Prendi indicated that in the light of all that has been said, the question arises: who were the carriers of the Bronze Age civilization, and of that of the transitional period leading to the Iron Age, in Albania? Although the archaeological evidence is still limited, our study of it, period by period, has shown beyond doubt the continuous nature of the development of Illyrian civilization over the whole period under review, and enables us to view the people of the area as an established ethnic entity. This fact bears witness to the presence in the Albanian countryside of the same population throughout the whole of the Bronze Age and the transitional period to the Iron Age. This phenomenon is established more clearly than anywhere else at Maliq and in the Korce basin generally, where the materials of different phases of the Bronze Age and the Early Iron Age enable us to follow the uninterrupted evolution of the culture, with all the intermediate links from one stage to the next. In terms of history the archaeological evidence reveals a people which was growing up at this time peacefully and without interference from other ethnic groups, improving in its culture, its economic structure, and its internal social relationships; and this led. apparently towards the end of the Bronze Age, to the formation of the first ethnic communities with a common language and culture, namely the Illyrians. This process of the autochthonous formation of the Illyrian race began, according to the evidence of Maliq, at the beginning of the Bronze Age, on the basis of new economic cultural and ethnic structures in which the earliest migrations of the nomadic Indo-European shepherds certainly played an important part. These migrations interrupted the Eneolithic development of the area. This is seen in Maliq Ilia, whose culture, as far as we have uncovered it, has traits organically different from the Eneolithic culture of Maliq (Maliq II a and b). In penetrating into the Korce basin, this Indo-European group did not drive out or destroy the local population. On the contrary, it intermingled with them, imposing some elements of its language and culture and also its type of economy, while retaining for a period a number of the traits and methods of production of the native Eneolithic culture, at least up to the end of Maliq Illb, at which time the Early Bronze Age culture at Maliq succeeded in establishing itself as an individual culture with strictly local traits. It is exactly from this autochthonous base that we see the uninterrupted internal process of the formation of Illyrian culture in the southeastern area of Albania. To sum up, we may recall that at the beginning of the Early Bronze Age (Maliq Ilia), when new Indo-European elements of a different race became fused with the native Eneolithic elements, a new ethnocultural base was created. On this base there developed in turn the beginning of the slow and very complex process of the formation of the Illyrian race which was to reveal clearly defined traits in the Late Bronze Age. Thus the Illyrians created and developed their culture in the course of the Bronze Age in Albania, in close liaison of course with neighboring countries, and in particular with the Aegean world.(p. 237)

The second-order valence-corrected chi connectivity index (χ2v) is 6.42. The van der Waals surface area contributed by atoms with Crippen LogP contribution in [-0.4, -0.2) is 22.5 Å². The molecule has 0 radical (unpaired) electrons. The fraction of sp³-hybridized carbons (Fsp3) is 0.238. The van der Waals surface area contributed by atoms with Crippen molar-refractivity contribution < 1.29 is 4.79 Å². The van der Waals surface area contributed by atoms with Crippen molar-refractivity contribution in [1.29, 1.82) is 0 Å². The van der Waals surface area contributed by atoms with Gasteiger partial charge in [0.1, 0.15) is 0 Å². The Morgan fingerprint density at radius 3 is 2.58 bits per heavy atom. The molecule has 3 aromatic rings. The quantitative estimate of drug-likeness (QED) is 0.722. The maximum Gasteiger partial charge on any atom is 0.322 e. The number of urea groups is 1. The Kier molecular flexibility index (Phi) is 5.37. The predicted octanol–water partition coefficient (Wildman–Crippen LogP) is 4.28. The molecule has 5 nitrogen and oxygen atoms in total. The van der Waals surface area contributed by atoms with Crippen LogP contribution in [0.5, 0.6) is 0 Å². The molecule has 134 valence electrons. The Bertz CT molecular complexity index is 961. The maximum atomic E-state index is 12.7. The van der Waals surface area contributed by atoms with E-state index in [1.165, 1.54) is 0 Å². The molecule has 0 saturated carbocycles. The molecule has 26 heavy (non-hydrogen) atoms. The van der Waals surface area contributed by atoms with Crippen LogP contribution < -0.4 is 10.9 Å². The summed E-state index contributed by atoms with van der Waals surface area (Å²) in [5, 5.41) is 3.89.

We know the Illyrians spoke a language of their own, but unfortunately no written record of it has been preserved. A logical conclusion would be that the people of this area, today’s Albania and former Epirus, must have spoken dialects of this language. Opinions that that southern fringes of this area was Greek speaking has no basis of support. Crossland concluded that “the phonetic characteristics of some place-names in central and northern Greece have been thought to prove that Illyrians or closely related peoples were settled there before the Greek language was introduced . If they were, Greeks must have migrated into southern Epirus early in the first millennium at the latest. (pp. 841-2, R. A. Crossland, The Cambridge Ancient History, Volume III, Part 1, 2008)